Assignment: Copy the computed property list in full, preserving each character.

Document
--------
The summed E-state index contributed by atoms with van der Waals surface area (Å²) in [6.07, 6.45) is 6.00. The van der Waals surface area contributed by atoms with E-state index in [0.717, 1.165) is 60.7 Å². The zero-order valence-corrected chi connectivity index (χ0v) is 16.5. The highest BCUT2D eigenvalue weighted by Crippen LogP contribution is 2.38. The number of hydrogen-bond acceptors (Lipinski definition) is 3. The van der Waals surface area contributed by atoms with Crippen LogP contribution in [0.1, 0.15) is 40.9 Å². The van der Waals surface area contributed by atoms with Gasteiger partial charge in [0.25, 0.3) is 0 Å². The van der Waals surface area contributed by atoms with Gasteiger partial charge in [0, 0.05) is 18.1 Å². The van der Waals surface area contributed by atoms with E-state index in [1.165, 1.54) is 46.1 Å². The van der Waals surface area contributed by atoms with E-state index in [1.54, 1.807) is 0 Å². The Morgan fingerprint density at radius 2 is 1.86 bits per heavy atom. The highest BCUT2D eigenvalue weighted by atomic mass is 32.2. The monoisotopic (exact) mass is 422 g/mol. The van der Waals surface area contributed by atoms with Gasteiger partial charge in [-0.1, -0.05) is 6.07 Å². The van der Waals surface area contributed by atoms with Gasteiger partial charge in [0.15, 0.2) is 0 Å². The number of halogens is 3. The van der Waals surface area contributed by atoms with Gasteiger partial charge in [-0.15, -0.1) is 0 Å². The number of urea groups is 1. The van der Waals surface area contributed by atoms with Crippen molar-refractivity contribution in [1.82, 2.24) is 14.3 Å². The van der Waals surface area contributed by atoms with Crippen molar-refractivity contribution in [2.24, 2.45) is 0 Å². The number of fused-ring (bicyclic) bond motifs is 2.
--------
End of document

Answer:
The summed E-state index contributed by atoms with van der Waals surface area (Å²) in [6.07, 6.45) is 6.00. The van der Waals surface area contributed by atoms with E-state index in [0.717, 1.165) is 60.7 Å². The zero-order valence-corrected chi connectivity index (χ0v) is 16.5. The highest BCUT2D eigenvalue weighted by Crippen LogP contribution is 2.38. The number of hydrogen-bond acceptors (Lipinski definition) is 3. The van der Waals surface area contributed by atoms with Crippen LogP contribution in [0.1, 0.15) is 40.9 Å². The van der Waals surface area contributed by atoms with Gasteiger partial charge in [0.25, 0.3) is 0 Å². The van der Waals surface area contributed by atoms with Gasteiger partial charge in [0, 0.05) is 18.1 Å². The van der Waals surface area contributed by atoms with E-state index in [1.165, 1.54) is 46.1 Å². The van der Waals surface area contributed by atoms with E-state index in [1.54, 1.807) is 0 Å². The Morgan fingerprint density at radius 2 is 1.86 bits per heavy atom. The highest BCUT2D eigenvalue weighted by atomic mass is 32.2. The monoisotopic (exact) mass is 422 g/mol. The van der Waals surface area contributed by atoms with Gasteiger partial charge in [-0.1, -0.05) is 6.07 Å². The van der Waals surface area contributed by atoms with Gasteiger partial charge in [0.15, 0.2) is 0 Å². The number of halogens is 3. The van der Waals surface area contributed by atoms with Gasteiger partial charge in [-0.15, -0.1) is 0 Å². The number of urea groups is 1. The van der Waals surface area contributed by atoms with Crippen molar-refractivity contribution in [1.82, 2.24) is 14.3 Å². The van der Waals surface area contributed by atoms with Crippen molar-refractivity contribution in [2.24, 2.45) is 0 Å². The number of fused-ring (bicyclic) bond motifs is 2.